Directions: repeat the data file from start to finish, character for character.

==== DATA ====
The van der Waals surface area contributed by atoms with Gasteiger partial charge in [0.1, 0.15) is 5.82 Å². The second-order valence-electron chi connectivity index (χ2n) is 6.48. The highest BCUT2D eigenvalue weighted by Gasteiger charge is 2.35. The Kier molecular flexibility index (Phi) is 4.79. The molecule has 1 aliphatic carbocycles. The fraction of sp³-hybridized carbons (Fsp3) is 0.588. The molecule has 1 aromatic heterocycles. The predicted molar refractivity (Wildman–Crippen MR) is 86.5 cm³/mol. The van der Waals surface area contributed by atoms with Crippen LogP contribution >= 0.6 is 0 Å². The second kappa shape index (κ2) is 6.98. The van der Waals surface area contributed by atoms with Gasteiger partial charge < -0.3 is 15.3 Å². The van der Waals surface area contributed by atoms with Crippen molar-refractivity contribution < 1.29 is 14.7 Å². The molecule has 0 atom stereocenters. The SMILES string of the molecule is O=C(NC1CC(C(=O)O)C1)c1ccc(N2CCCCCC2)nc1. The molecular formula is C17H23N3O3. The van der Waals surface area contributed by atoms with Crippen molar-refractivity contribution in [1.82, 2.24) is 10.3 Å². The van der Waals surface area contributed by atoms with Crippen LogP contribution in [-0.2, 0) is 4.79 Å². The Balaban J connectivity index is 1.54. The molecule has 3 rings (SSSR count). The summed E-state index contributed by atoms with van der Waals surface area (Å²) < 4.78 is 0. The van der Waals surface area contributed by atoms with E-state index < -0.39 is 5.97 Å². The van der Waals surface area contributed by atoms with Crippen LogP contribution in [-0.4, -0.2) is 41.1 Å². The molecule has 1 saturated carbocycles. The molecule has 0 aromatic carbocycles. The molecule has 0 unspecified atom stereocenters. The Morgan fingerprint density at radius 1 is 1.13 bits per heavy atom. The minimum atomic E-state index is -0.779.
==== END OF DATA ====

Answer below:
The van der Waals surface area contributed by atoms with Gasteiger partial charge in [0.1, 0.15) is 5.82 Å². The second-order valence-electron chi connectivity index (χ2n) is 6.48. The highest BCUT2D eigenvalue weighted by Gasteiger charge is 2.35. The Kier molecular flexibility index (Phi) is 4.79. The molecule has 1 aliphatic carbocycles. The fraction of sp³-hybridized carbons (Fsp3) is 0.588. The molecule has 1 aromatic heterocycles. The predicted molar refractivity (Wildman–Crippen MR) is 86.5 cm³/mol. The van der Waals surface area contributed by atoms with Crippen LogP contribution >= 0.6 is 0 Å². The second kappa shape index (κ2) is 6.98. The van der Waals surface area contributed by atoms with Gasteiger partial charge < -0.3 is 15.3 Å². The van der Waals surface area contributed by atoms with Crippen molar-refractivity contribution < 1.29 is 14.7 Å². The molecule has 0 atom stereocenters. The SMILES string of the molecule is O=C(NC1CC(C(=O)O)C1)c1ccc(N2CCCCCC2)nc1. The molecular formula is C17H23N3O3. The van der Waals surface area contributed by atoms with Crippen molar-refractivity contribution in [1.82, 2.24) is 10.3 Å². The van der Waals surface area contributed by atoms with Crippen LogP contribution in [-0.2, 0) is 4.79 Å². The Balaban J connectivity index is 1.54. The molecule has 3 rings (SSSR count). The summed E-state index contributed by atoms with van der Waals surface area (Å²) < 4.78 is 0. The van der Waals surface area contributed by atoms with E-state index < -0.39 is 5.97 Å². The van der Waals surface area contributed by atoms with Crippen LogP contribution in [-0.4, -0.2) is 41.1 Å². The molecule has 1 saturated carbocycles. The molecule has 0 aromatic carbocycles. The molecule has 0 unspecified atom stereocenters. The Morgan fingerprint density at radius 1 is 1.13 bits per heavy atom. The minimum atomic E-state index is -0.779.